Entomologist Career Profile

Butterfly on flower
Lasting Image Pedro Lastra/Moment/Getty Images

Entomologists are biological scientists who specialize in the study of insects.


An entomologist’s specific duties can vary widely based on the nature of their employment.

Entomologists involved in research may be responsible for designing research studies, caring for the insect subjects, supervising laboratory assistants, recording data, analyzing data, preparing reports, and publishing study findings in professional scientific journals for peer review.

Researchers may be involved in commercial, private, or government work. Studies may take place in the lab or in the field (fieldwork often involves extensive travel).

Entomologists involved in education may be responsible for teaching courses, grading exams, designing lab activities, supervising student research, mentoring graduate students, and pursuing their own research goals. Entomologists employed as college professors seek to publish their research findings, as success in publishing is usually a requirement to secure tenure. Other entomological educators may be employed in public education positions at zoos, museums, or health organizations.

Career Options

Entomologists may find employment with universities, laboratories, research groups, zoos, museums, private or governmental agricultural entities, military agencies, public health organizations, biotechnology firms, and other organizations.

Most entomologists specialize by studying a specific species or group of insects such as bees, butterflies, beetles, or ants. An entomologist who works with bees could choose to narrow their focus to specialize in working with a single species, such as honeybees. They can then specialize even further by studying behavior, nutrition, reproduction, disease transmission, or pest management issues related to their specific species of interest.

Other options for employment include pursuing career paths such as forensic entomology (using insect evidence to assist police investigations) or entomological paleontology (studying insect fossils and evolution).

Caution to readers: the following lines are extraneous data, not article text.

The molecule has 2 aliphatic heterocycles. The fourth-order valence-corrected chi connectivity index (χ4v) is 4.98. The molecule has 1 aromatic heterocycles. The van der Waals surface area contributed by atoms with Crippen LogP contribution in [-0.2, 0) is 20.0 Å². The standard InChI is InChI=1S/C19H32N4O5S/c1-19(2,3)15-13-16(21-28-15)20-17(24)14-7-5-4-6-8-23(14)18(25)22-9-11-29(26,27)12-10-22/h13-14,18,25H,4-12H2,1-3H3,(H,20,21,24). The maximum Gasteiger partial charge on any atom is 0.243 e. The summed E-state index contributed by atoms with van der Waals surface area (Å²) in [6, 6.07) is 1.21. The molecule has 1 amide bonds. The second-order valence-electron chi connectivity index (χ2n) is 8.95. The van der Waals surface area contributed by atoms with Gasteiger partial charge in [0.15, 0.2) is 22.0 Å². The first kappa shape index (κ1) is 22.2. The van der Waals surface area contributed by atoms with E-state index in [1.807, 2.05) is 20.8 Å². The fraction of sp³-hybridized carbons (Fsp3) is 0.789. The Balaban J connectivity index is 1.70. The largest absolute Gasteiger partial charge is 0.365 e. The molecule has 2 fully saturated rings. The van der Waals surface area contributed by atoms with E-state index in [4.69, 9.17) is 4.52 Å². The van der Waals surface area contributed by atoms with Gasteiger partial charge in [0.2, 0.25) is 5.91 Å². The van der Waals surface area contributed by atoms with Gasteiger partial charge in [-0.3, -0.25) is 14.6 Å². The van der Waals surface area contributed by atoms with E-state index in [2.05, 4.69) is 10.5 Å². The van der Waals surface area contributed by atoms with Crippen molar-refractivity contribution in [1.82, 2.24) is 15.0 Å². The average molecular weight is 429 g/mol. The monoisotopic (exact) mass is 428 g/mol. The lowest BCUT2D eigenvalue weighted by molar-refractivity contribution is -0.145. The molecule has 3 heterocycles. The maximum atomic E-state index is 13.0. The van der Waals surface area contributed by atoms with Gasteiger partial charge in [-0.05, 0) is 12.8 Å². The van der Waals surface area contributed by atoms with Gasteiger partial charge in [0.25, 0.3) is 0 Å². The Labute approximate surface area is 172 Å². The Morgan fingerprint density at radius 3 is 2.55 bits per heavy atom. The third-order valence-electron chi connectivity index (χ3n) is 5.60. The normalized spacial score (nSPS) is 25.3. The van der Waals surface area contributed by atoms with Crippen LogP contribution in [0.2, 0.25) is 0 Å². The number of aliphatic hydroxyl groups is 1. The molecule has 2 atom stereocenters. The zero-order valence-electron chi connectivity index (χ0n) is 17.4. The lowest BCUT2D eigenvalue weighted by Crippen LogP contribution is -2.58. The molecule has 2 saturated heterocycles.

Education & Training

Entomologists must achieve (at minimum) a Bachelor’s degree in entomology or a related field in the biological sciences. Once they have completed their undergraduate degree, most entomologists go on to pursue graduate level studies at the M.S. or Ph.D. level. Entomologists with graduate level degrees tend to have more options for employment in the field, and graduate degrees are usually required for senior research positions or college teaching roles.

Entomology degrees usually involve coursework in insect anatomy, physiology, reproduction, behavior, genetics, taxonomy, life cycles, evolution, population dynamics, parasitology, ecological impact, biological control, and toxicology. Additional coursework for the degree may include classes in statistics, general biology, ecology, and chemistry.

Undergraduate entomology programs are offered at a number of major colleges and universities including Cornell, Iowa State, University of Delaware, University of Florida, University of Georgia, University of Kentucky, Texas A&M, University of California-Davis, Oklahoma State, Michigan State, University of Nebraska-Lincoln, and the University of Wisconsin-Madison.

Many other colleges offer minors in the field that also prepare their biological science students to pursue this career path at the graduate level.

The Entomological Society of America is a membership group that (with 6,400 members) bills itself as the largest entomological society in the world. The ESA offers two certification paths: board certification and associate certification. Board certified entomologists (BCEs) must pass two comprehensive exams and generally have completed entomology degrees at the graduate level. Associate certified entomologists (ACEs) must pass one comprehensive exam; these entomologists tend to work in the pest control field.


The salary for an entomologist can vary widely based on the scientist’s level of education, years of experience, and area of specialization.

While the Bureau of Labor Statistics does not have a separate category for entomologist salary data, it does record salary data for zoologists and wildlife biologists--fields which are closely related to the field of entomology. The most recent BLS salary survey reported that zoologists and wildlife biologists earned a mean annual wage of $61,660 in 2010. The lowest 10 percent of zoologists and wildlife biologists earned less than $35,660 while the highest 10 percent earned more than $93,450.

Career Outlook

The Bureau of Labor and Statistics projects that the rate of employment for all biological scientists will increase at a much faster rate than the average for all occupations: a strong 20% gain through 2018. As a subset of the biological science field, entomology should also be expected to grow.

Entomologists holding graduate degrees, especially doctoral degrees, will continue to have the greatest number of employment opportunities in the field.